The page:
My Last Ten Years with The Last Five Years

I love musicals. You might not; a lot of people really, really don’t. They say musicals are too earnest. That’s fair. To sing one’s feelings in narrative form is the definition of earnestness: “showing depth and sincerity of feeling.” But what are feelings if not deeply and sincerely felt? And what is music if not one of the most universal forms of expressing feelings?

As you read this now, you probably already have a pretty firm idea about whether a movie adaptation of a musical is a thing you would watch. If your experience of musicals has been shaped by, say, songs about surreys with fringe on top sung by slightly off-key high schoolers in turn-of-the-century cowboy costumes, I know I have little hope of changing your mind. But there’s this show that I love, more than any other show, and I think more people would love it like I do if they would just give it a chance.

I first heard The Last Five Years in college, sitting in a pew in Pierce Chapel watching the Broadway revue my friend Adam was directing. His show actually featured three songs from Jason Robert Brown’s 2001 off-Broadway show, but it was “The Schmuel Song” that I couldn’t stop thinking about that night. It’s a weird little song, in which a man tells an (off-stage) woman a story about an old Jewish tailor whose clock starts talking to him and helps him literally turn back time and change his fate. It’s a metaphor, of course, for what he wishes he could tell her, and what he wishes she could hear. I raced back to my dorm room to listen to it again, and again, and dozens more times over the next few days and weeks. Before long I moved on to the rest of the show, and as I have listened to it so many times over the years I have come to realize that between its 14 songs, this show contains basically every feeling one can feel in a relationship. “Still Hurting” got me through a few heartbreaks, and “If I Didn’t Believe in You” has helped me to hope. Sometimes when I’m feeling particularly excited about possibilities I burst out into “Goodbye Until Tomorrow” (only when I’m alone, of course, I’m not that kind of weird) and “I’m a Part of That” helped me to understand the intrigue of artists and musicians.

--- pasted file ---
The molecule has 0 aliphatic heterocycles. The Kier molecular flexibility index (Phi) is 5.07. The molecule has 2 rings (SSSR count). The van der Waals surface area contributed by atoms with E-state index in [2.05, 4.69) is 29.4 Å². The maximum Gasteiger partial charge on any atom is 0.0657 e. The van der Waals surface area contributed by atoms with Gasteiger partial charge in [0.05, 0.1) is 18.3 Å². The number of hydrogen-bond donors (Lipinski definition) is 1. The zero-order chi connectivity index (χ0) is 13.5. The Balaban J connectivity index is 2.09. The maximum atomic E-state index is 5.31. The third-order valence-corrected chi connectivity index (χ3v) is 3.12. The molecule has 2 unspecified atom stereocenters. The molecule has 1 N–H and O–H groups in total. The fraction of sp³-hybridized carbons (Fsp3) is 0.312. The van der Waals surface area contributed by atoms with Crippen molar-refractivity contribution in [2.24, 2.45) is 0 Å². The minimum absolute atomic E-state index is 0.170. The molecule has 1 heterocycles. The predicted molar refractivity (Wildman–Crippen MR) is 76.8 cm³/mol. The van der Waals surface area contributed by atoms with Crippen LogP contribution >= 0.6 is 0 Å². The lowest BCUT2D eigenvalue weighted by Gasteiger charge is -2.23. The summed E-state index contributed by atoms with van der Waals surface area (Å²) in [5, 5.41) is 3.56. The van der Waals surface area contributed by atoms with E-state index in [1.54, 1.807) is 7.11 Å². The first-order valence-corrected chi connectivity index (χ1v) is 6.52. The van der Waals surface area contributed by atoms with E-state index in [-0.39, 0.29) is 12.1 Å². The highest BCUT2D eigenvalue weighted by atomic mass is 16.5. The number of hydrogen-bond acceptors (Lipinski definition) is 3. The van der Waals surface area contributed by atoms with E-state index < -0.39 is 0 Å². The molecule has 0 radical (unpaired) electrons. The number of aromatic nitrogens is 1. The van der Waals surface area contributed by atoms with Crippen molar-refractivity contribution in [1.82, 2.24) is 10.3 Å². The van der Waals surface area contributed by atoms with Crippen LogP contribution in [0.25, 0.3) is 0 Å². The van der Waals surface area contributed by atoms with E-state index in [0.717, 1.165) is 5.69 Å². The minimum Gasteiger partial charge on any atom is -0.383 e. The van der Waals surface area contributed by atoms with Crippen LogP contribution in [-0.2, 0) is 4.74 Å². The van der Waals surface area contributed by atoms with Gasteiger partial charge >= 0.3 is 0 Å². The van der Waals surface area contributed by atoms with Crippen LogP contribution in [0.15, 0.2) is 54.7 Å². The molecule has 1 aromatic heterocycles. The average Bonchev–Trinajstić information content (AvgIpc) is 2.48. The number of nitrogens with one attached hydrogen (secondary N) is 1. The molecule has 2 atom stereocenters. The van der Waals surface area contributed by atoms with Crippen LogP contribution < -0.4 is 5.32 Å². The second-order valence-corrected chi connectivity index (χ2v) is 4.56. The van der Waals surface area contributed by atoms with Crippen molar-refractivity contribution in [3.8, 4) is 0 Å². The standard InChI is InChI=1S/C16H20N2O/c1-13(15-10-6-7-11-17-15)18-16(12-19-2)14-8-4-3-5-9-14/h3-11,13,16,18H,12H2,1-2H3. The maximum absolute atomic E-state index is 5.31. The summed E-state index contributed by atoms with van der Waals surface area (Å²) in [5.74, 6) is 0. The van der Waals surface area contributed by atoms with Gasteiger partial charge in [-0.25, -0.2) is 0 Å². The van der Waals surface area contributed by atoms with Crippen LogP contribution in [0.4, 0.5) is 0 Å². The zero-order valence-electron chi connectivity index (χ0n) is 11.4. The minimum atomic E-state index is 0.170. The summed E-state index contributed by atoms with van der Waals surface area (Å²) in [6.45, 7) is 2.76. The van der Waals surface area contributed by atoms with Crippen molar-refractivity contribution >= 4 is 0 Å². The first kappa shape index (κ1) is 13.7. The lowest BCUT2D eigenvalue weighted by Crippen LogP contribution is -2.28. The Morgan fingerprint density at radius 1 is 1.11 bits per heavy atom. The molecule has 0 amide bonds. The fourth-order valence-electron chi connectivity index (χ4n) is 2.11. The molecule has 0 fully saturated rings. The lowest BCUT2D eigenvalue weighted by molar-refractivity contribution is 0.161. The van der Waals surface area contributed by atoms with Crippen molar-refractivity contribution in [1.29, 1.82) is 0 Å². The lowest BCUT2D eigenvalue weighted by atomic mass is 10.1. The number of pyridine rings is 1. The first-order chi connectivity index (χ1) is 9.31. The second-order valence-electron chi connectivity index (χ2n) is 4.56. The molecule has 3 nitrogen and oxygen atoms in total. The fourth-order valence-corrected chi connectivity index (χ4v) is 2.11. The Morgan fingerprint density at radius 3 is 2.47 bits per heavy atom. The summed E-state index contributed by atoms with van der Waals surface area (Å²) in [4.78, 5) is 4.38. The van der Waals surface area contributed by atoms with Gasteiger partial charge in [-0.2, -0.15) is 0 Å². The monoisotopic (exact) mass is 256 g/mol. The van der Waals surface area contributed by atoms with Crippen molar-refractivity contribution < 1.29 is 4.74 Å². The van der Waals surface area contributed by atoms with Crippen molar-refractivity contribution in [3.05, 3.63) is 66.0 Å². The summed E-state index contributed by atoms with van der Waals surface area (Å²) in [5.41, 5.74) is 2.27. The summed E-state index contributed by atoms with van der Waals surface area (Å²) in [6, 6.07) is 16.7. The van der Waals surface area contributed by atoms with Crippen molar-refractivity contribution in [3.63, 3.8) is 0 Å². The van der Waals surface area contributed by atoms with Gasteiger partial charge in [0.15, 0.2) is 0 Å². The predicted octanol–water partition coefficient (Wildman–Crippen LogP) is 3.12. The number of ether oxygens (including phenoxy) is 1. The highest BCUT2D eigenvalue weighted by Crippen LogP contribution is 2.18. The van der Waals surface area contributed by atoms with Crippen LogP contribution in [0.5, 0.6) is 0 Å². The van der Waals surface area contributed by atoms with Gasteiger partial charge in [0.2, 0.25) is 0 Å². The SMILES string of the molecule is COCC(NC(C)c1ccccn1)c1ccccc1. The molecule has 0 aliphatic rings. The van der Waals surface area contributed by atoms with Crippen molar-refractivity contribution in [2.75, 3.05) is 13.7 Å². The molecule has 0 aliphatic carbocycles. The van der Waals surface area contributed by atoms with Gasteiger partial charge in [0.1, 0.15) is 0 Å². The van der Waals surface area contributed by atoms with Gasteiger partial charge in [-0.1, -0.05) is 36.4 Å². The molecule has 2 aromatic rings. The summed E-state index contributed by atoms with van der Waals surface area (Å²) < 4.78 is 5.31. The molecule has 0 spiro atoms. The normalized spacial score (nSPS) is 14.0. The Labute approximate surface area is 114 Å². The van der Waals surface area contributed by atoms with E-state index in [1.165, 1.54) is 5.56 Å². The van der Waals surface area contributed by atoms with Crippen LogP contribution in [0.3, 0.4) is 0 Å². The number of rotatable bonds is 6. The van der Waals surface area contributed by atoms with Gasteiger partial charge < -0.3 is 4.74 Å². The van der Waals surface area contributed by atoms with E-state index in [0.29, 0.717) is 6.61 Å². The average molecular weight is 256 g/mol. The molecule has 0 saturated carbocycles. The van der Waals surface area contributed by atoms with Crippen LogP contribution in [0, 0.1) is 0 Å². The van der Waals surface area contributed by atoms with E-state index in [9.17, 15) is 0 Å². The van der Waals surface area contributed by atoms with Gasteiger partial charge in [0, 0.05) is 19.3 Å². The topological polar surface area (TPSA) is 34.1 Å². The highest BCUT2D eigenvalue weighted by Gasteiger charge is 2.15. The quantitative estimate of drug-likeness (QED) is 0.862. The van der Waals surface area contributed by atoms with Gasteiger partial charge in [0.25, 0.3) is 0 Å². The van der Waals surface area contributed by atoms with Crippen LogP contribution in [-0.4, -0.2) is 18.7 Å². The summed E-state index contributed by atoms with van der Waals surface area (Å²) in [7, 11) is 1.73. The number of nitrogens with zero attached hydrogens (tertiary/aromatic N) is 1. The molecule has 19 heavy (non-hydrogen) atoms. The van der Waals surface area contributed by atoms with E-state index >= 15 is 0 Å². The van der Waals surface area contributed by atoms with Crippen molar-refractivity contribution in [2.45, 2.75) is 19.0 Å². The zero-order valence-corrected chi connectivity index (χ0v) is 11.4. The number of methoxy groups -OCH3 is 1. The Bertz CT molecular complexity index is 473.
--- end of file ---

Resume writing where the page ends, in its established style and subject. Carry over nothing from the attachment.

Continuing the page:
The film adaptation of The Last Five Years, starring Anna Kendrick and Broadway star Jeremy Jordan, debuted at the Toronto Film Festival earlier this week, and was already picked up and scheduled for a Valentine’s Day 2015 release. The musical tells the story of a five-year relationship between a young novelist on the cusp of success and a theater actress struggling to get work in forward and reverse: while the man lives the relationship from its beginning to its end, the woman lives it from its end to its beginning. You know from the beginning where it’s headed: the show begins with her reeling from their breakup. What’s important is how they get there. The two alternate songs, meeting only in the middle, at their engagement (“The Next Ten Minutes”). The fun of the show is piecing together what happened, and why, and when, exactly, their relationship broke beyond repair. Yesterday the first clip was released, of Kendrick singing “I Can Do Better Than That” (shortly after the pair starts dating):

Here’s a video of Jeremy Jordan, who plays the male lead in the film, performing “Moving Too Fast,” one of the songs he’ll sing (also from the beginning of the relationship–singing begins at 2:45):

Yes, they sing their feelings. A lot. But a good musical–and The Last Five Years is a very good musical–makes you feel like that’s the only thing in the world that makes sense.

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